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An experimental study on providing a scientific evidence for seven-time alcohol-steaming of Rhei Rhizoma when clinically used

  • Yeomoon Sim1,
  • Hyein Oh1,
  • Dal-Seok Oh2,
  • Namkwon Kim1,
  • Pil Sung Gu1,
  • Jin Gyu Choi1,
  • Hyo Geun Kim3,
  • Tong Ho Kang4 and
  • Myung Sook Oh1, 3Email author
BMC Complementary and Alternative MedicineThe official journal of the International Society for Complementary Medicine Research (ISCMR)201515:388

https://doi.org/10.1186/s12906-015-0922-y

Received: 25 May 2015

Accepted: 19 October 2015

Published: 27 October 2015

Abstract

Background

Rhei Rhizoma (RR) has been widely used as laxative and processed to alter its therapeutic actions or reduce its side effects. In this study, we evaluated experimentally the clinical application guideline that RR should be alcohol-steamed seven times before being used in elderly patients, as described in Dongeuibogam, the most famous book on Korean traditional medicine.

Methods

Unprocessed RR (RR-U) was soaked in rice wine, steamed and then fully dried (RR-P1). The process was repeated four (RR-P4) or seven times (RR-P7). Reversed-phase high-performance liquid chromatography was used to determine the RR-U, RR-P1, RR-P4 and RR-P7 (RRs) constituents. To evaluate the effect of RRs on liver toxicity, human hepatoma cells (HepG2) were treated with RRs at 100 μg/mL for 4 h and then cell viabilities were measured using the 3-(4,5-dimethylthiazol-2-yl)-2,5-diphenyltetrazolium bromide method. To confirm the effects in vivo, 5-week-old male Sprague–Dawley rats were treated with RRs at 3 g/kg/day for 21 days. Body weight and serum biochemical parameters were measured and liver histology was assessed.

Results

The levels of sennosides decreased in processed RRs in an iteration-dependent manner, while the emodin level was unaffected. In HepG2 cells, cell viability was reduced with RR-U, while the toxicity decreased according to the number of processing cycles. The changes in body weight, relative liver weight and liver enzymes of RR-U-treated rats were reduced in processed RRs-treated rats. Histopathological analysis indicated swelling and cholestasis improved following seven times alcohol-steaming cycles.

Conclusions

These results provide experimental evidence that RR-P7 almost completely reduces RR hepatotoxicity.

Keywords

Rhei Rhizoma Alcohol-steaming Hepatotoxicity Dongeuibogam

Background

Rhei Rhizoma (RR) is a rhubarb rhizome and belongs to the genus Rheum in the family Polygonaceae. According to traditional literature, RR has a bitter taste and a cold property and has been commonly used to remove accumulation with purgation, clear heat and purge fire, cool the blood and remove toxins, expel stasis to unblock the meridian and drain dampness in Korea, China, Japan and other Asian countries [1]. RR contains dianthrone glycosides (sennosides A-F) and anthraquinones (chrysophanol, emodin, aloe-emodin, physcion and rhein) [2]. Several studies have investigated the pharmacological effects of RR, such as its purgative and cathartic, anti-inflammatory, anti-oxidative and anti-microbial effects [3]. Although RR has been widely used for its various pharmacological actions, it is reported that RR at high doses is toxic to the liver and kidney [4, 5].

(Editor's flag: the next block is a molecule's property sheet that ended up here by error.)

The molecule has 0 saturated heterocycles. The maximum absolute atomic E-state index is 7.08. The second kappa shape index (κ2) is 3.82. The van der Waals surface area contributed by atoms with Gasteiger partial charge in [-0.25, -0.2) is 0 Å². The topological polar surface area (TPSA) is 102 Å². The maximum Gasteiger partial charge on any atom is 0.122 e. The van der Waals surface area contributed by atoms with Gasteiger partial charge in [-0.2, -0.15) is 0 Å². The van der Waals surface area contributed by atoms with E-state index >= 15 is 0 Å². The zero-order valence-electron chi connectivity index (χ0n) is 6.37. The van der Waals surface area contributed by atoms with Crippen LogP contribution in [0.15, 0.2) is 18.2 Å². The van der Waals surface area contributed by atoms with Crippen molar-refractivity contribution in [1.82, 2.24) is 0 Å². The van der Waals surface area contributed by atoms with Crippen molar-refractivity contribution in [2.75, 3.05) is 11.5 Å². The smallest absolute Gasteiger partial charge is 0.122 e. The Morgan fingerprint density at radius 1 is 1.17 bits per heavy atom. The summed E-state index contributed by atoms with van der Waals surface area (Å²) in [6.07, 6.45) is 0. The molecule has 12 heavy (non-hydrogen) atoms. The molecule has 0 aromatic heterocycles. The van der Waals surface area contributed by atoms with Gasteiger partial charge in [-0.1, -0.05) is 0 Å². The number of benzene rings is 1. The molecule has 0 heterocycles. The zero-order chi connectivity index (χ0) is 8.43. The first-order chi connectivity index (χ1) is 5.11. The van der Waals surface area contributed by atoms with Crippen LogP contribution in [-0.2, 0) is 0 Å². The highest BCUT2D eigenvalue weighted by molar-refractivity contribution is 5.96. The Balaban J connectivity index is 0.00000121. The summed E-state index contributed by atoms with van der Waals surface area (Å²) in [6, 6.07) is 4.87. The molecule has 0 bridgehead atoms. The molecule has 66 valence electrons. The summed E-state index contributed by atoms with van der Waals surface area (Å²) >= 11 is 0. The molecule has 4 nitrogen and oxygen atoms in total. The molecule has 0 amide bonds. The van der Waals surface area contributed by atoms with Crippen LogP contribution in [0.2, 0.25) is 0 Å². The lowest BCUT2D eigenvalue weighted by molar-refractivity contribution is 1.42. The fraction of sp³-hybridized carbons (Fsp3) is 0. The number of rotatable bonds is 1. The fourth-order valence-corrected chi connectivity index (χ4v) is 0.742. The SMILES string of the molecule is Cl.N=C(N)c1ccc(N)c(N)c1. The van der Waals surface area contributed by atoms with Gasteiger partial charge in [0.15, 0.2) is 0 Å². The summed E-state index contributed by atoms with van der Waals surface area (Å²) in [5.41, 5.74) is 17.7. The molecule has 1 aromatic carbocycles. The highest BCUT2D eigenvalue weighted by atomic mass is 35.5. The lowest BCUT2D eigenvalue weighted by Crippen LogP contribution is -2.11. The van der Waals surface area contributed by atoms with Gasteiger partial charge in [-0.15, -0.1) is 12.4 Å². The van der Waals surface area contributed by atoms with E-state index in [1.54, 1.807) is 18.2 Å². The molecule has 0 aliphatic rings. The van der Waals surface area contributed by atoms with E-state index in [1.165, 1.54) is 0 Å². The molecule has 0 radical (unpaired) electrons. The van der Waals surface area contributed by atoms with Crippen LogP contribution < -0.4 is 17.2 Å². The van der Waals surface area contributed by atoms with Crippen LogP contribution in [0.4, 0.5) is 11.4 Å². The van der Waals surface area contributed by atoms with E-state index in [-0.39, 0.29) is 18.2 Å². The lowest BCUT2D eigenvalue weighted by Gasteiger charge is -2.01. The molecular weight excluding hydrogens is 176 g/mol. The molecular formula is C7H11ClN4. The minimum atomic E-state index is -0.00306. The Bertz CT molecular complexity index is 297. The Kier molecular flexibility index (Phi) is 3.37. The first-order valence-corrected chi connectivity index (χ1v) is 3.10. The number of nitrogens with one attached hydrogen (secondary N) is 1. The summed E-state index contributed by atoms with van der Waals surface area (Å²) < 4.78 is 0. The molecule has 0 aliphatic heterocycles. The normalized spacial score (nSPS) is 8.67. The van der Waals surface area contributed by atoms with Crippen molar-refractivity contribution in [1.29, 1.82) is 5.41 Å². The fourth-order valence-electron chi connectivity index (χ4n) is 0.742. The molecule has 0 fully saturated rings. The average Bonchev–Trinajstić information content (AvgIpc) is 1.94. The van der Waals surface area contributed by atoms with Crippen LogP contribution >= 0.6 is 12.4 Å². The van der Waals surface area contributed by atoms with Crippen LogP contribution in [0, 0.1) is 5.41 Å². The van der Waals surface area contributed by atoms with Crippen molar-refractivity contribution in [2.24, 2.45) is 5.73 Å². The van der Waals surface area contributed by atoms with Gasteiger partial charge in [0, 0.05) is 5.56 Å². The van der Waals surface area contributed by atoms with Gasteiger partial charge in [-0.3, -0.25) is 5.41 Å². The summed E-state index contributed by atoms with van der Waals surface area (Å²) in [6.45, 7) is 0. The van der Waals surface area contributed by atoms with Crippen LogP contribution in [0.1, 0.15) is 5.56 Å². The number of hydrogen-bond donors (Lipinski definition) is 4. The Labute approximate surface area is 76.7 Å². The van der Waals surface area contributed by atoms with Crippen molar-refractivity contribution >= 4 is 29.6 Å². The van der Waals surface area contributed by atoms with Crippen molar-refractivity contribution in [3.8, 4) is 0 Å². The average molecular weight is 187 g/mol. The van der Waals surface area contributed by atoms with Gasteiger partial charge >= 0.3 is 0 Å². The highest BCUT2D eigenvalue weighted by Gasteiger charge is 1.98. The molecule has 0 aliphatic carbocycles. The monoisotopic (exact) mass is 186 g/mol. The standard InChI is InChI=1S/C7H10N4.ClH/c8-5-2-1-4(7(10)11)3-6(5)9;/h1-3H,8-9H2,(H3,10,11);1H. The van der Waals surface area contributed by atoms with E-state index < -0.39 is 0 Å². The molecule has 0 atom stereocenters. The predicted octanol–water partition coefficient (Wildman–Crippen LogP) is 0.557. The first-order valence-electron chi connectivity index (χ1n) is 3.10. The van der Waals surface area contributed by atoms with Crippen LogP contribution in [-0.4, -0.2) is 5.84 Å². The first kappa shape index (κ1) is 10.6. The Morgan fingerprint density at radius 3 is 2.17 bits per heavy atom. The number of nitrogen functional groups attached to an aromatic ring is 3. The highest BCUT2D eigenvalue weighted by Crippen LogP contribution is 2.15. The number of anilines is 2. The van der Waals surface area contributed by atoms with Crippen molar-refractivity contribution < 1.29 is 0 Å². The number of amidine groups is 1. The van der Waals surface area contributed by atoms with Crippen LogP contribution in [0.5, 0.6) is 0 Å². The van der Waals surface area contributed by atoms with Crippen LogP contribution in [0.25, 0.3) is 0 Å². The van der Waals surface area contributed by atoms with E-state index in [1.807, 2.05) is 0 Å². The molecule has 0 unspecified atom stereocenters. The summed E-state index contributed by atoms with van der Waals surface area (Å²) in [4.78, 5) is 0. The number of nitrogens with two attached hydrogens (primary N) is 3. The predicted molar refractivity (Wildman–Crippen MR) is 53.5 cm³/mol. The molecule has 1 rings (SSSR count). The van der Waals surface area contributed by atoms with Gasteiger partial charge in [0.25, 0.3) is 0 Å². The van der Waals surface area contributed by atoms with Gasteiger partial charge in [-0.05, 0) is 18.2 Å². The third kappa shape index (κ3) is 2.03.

The processing of medicinal herbs is a common pharmaceutical technique that allows the use of different therapeutic modalities based on traditional theory; the most important purpose of herb processing is to enhance its efficacy and/or reduce toxicity [6]. Additionally, processing is important to moderate reactions (such as anaphylaxis and allergies), diminish adverse events and modify detrimental properties (such as disagreeable flavors and odors) [6]. Experimental studies have been conducted to confirm the benefits of processing medicinal herbs to reduce their toxicity [7, 8].

RR is frequently processed using various methods to alter its efficacy or reduce side effects before clinical application. Some recommended methods involve RR steaming after dipping or soaking in alcohol, stir-frying RR with alcohol or vinegar or carbonizing [9]. Wang et al. compared the levels of anthraquinones and tannins in several processed RR extracts using different methods and found RR steaming decreased combined anthraquinones, while there was little change in total anthraquinones and tannins. Additionally, water-steamed RR decreased the anthraquinone glycoside content [7, 8]. Doui et al. reported that alcohol-soaking in 16 % ethanol and then steaming of RR decreased the sennoside content, while the processing increased the anthraquinone content [10, 11]. Most previous studies have focused on changes in the chemical constituents of processed RR.

Dongeuibogam, the most famous book on Korean traditional medicine, is an encyclopedic guideline of medical knowledge and treatment techniques first compiled by Joon Heo in 1613. As stated in this book, RR should be alcohol-steamed seven times when used for elderly patients [12]. In the present study, we evaluated the effects of seven-time alcohol-steaming on RR constituents and hepatotoxicity in rats and confirmed the statement in the book by providing experimental evidence. We measured the changes in constituents using reversed-phase high-performance liquid chromatography (RP-HPLC) and the effects on human hepatoma cell (HepG2) viability and body weight, blood chemistry and histopathological findings of rats subjected to various iterations of the RR alcohol-steaming process.

Methods

Materials

Dulbecco’s modified Eagle medium (DMEM), fetal bovine serum (FBS) and penicillin–streptomycin (P/S) were purchased from from Hyclone Laboratories, Inc. (Logan, UT, USA). Paraformaldehyde, 3-(4,5-dimethylthiazol-2-yl)-2,5-diphenyltetrazolium bromide (MTT), and hematoxylin were purchased from Sigma-Aldrich (St. Louis, MO, USA). Other reagents and solvents were of guaranteed or analytical grade.

Preparation of RR extract